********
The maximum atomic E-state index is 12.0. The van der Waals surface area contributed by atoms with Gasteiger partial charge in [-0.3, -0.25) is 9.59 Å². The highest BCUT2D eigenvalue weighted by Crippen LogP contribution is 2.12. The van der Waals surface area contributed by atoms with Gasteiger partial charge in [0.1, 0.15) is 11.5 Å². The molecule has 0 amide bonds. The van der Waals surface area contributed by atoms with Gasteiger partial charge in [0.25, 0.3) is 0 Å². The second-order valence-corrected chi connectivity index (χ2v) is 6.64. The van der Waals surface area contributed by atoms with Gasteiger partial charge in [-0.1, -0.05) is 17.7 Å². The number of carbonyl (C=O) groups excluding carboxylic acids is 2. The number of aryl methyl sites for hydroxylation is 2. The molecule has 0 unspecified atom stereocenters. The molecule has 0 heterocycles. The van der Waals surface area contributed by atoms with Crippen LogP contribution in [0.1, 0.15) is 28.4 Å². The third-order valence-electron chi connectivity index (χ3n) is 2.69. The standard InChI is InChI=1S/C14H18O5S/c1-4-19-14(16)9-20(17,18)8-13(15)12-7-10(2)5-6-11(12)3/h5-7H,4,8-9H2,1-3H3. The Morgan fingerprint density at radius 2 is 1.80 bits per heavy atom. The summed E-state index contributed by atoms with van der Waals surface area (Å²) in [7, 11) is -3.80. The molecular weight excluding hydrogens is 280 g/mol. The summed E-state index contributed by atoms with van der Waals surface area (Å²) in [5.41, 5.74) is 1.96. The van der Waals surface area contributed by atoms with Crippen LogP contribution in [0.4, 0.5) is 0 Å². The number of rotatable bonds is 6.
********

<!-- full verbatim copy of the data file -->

The maximum atomic E-state index is 12.0. The van der Waals surface area contributed by atoms with Gasteiger partial charge in [-0.3, -0.25) is 9.59 Å². The highest BCUT2D eigenvalue weighted by Crippen LogP contribution is 2.12. The van der Waals surface area contributed by atoms with Gasteiger partial charge in [0.1, 0.15) is 11.5 Å². The molecule has 0 amide bonds. The van der Waals surface area contributed by atoms with Gasteiger partial charge in [0.25, 0.3) is 0 Å². The second-order valence-corrected chi connectivity index (χ2v) is 6.64. The van der Waals surface area contributed by atoms with Gasteiger partial charge in [-0.1, -0.05) is 17.7 Å². The number of carbonyl (C=O) groups excluding carboxylic acids is 2. The number of aryl methyl sites for hydroxylation is 2. The molecule has 0 unspecified atom stereocenters. The molecule has 0 heterocycles. The van der Waals surface area contributed by atoms with Crippen LogP contribution in [0.1, 0.15) is 28.4 Å². The third-order valence-electron chi connectivity index (χ3n) is 2.69. The standard InChI is InChI=1S/C14H18O5S/c1-4-19-14(16)9-20(17,18)8-13(15)12-7-10(2)5-6-11(12)3/h5-7H,4,8-9H2,1-3H3. The Morgan fingerprint density at radius 2 is 1.80 bits per heavy atom. The summed E-state index contributed by atoms with van der Waals surface area (Å²) in [7, 11) is -3.80. The molecular weight excluding hydrogens is 280 g/mol. The summed E-state index contributed by atoms with van der Waals surface area (Å²) in [5.41, 5.74) is 1.96. The van der Waals surface area contributed by atoms with Crippen LogP contribution in [0.4, 0.5) is 0 Å². The number of rotatable bonds is 6.